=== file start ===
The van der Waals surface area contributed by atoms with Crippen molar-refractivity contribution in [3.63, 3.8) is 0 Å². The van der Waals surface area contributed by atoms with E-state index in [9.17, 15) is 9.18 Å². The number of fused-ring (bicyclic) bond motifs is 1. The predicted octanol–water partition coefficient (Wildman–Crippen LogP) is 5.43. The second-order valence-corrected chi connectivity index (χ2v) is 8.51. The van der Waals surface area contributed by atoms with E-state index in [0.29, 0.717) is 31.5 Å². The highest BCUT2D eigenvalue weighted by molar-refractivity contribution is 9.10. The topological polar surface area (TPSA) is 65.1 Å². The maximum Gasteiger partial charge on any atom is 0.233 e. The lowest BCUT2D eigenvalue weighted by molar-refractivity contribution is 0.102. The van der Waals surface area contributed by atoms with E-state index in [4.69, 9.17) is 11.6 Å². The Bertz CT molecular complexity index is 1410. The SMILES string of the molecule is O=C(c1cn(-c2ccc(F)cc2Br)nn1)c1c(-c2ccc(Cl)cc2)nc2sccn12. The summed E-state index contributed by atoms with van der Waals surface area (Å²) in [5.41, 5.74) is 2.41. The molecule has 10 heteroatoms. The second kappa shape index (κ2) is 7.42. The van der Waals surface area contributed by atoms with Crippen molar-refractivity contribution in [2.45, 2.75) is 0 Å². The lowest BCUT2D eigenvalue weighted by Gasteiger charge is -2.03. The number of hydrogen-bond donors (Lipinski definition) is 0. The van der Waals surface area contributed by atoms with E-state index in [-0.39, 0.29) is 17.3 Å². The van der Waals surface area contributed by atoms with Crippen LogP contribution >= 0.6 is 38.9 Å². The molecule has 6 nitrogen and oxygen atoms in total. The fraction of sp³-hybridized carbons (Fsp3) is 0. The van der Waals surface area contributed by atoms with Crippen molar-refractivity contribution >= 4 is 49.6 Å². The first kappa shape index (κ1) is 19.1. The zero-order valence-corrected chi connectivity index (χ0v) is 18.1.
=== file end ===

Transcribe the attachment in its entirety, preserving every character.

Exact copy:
The van der Waals surface area contributed by atoms with Crippen molar-refractivity contribution in [3.63, 3.8) is 0 Å². The van der Waals surface area contributed by atoms with E-state index in [9.17, 15) is 9.18 Å². The number of fused-ring (bicyclic) bond motifs is 1. The predicted octanol–water partition coefficient (Wildman–Crippen LogP) is 5.43. The second-order valence-corrected chi connectivity index (χ2v) is 8.51. The van der Waals surface area contributed by atoms with E-state index in [0.29, 0.717) is 31.5 Å². The highest BCUT2D eigenvalue weighted by molar-refractivity contribution is 9.10. The topological polar surface area (TPSA) is 65.1 Å². The maximum Gasteiger partial charge on any atom is 0.233 e. The lowest BCUT2D eigenvalue weighted by molar-refractivity contribution is 0.102. The van der Waals surface area contributed by atoms with E-state index in [4.69, 9.17) is 11.6 Å². The Bertz CT molecular complexity index is 1410. The SMILES string of the molecule is O=C(c1cn(-c2ccc(F)cc2Br)nn1)c1c(-c2ccc(Cl)cc2)nc2sccn12. The summed E-state index contributed by atoms with van der Waals surface area (Å²) in [5.41, 5.74) is 2.41. The molecule has 10 heteroatoms. The second kappa shape index (κ2) is 7.42. The van der Waals surface area contributed by atoms with Crippen molar-refractivity contribution in [2.45, 2.75) is 0 Å². The lowest BCUT2D eigenvalue weighted by Gasteiger charge is -2.03. The number of hydrogen-bond donors (Lipinski definition) is 0. The van der Waals surface area contributed by atoms with E-state index in [-0.39, 0.29) is 17.3 Å². The van der Waals surface area contributed by atoms with Crippen LogP contribution >= 0.6 is 38.9 Å². The molecule has 6 nitrogen and oxygen atoms in total. The fraction of sp³-hybridized carbons (Fsp3) is 0. The van der Waals surface area contributed by atoms with Crippen molar-refractivity contribution >= 4 is 49.6 Å². The first kappa shape index (κ1) is 19.1. The zero-order valence-corrected chi connectivity index (χ0v) is 18.1.